Sabaku Samurai blog, run by www.sabakusamurai.com. We will talk about all things collectible, especially those Japanese or oriental in nature. This is run by long time Japanese sword collectors who like to meet new people with the same passions.
Tuesday, May 18, 2010
SECRET OF THE GOLDEN TACHI
Another mystery has been uncovered and The Sabaku Samurai is asking all readers for help in solving it. Into our greedy little fingers has been delivered a marvelous sword in wonderful Efu Tachi mounts. The blade is an excellent quality koto period piece that is suriagi (slightly shortened) but still measures 26 1/2 inches. It sports a two character signature that says "Ieyoshi". So far a nice package but nothing really unusual right? But wait! There's more!
The tachi lives in a battered old box missing one end with Japanese writing all over it. Since the Sabaku Samurai has an inquiring mind and a deep burning desire to know, the trusty ol' Japanese character dictionary was sent for and mad ciphering was begun. In a reasonable amount of time (I'm not going to define "reasonable") a somewhat sensible translation was obtained. We all know that the Sabaku Samurai is not necessarily the sharpest knife in the drawer (in fact sometimes I suspect I'm actually a fork) so I will confess that the translation might be open to debate. But, this is what I came up with. The outside of the cover of the box says "Congratulatory gift to the Chief of the General Staff". The inside of the box says the sword's signature is Ieyoshi and that it is a Kenuki gata (Hair tweezer) style Efu Tachi. It goes on to say that the blade was made about 500 years ago and the koshirae is 120 to 130 years old. The last line seems to say that this type of sword was used for full dress court occasions for the Daimyo or Royal Family. Whoa! Pretty damn cool!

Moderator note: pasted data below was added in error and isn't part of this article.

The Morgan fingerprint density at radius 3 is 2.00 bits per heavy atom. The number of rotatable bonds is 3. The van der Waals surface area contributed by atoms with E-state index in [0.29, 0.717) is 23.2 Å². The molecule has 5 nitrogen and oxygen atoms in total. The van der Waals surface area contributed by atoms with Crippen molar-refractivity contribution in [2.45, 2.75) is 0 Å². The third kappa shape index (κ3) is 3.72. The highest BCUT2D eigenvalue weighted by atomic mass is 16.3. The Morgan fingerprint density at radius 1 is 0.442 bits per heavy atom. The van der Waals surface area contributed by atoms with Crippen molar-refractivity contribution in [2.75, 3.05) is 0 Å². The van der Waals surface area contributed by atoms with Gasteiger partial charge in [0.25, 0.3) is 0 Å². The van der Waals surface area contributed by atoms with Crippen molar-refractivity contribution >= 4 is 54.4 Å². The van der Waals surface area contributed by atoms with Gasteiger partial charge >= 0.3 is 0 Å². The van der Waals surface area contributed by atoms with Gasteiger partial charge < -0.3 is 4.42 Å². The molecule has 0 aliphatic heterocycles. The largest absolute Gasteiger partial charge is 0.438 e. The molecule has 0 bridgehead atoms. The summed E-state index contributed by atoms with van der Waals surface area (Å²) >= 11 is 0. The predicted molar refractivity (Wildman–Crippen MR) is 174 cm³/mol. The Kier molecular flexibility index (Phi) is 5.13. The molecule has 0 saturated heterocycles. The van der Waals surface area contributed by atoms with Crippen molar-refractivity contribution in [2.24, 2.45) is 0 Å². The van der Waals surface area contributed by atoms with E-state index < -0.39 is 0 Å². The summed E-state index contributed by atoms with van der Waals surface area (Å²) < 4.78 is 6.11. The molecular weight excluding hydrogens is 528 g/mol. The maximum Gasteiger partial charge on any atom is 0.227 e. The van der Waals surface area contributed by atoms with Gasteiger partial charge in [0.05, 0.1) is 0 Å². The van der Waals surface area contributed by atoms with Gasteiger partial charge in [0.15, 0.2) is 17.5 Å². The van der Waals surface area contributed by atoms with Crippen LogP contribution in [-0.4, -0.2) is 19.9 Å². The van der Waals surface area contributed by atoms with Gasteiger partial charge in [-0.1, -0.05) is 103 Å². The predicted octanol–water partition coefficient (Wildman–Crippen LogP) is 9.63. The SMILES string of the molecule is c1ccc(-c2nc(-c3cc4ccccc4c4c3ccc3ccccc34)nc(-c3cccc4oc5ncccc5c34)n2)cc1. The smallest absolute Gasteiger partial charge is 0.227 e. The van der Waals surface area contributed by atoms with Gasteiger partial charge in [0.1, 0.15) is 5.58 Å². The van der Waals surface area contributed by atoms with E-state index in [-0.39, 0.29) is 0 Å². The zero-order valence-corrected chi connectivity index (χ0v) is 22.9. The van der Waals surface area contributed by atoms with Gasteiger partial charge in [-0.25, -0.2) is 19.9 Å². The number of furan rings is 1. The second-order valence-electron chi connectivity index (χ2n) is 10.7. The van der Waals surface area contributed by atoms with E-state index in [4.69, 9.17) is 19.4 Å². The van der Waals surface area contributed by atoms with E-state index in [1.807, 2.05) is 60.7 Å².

OK, so what's the mystery you ask? (yes you asked, I heard you) I want to find out who the hell this thing was given to, from whom and when. I have no background on the sword at all. I assume that it was brought back to the US as a WWII souvenir but I don't know that for sure. Was this a gift from the Emperor? Was it given in the 1800s to a Japanese Chief of the General Staff during the Japanese Russian war or during WWI or WWII? Was it a gift to an American Chief of the General Staff during the post WWII occupation? I JUST GOTTA KNOW!
If any one out there has a clue or advice on how to find the answers to these perplexing questions or has come up with a solution to that whole "what is the meaning of life" thing, please let me in on it. Check out sabakusamurai.com. I am over and out. Buhbuy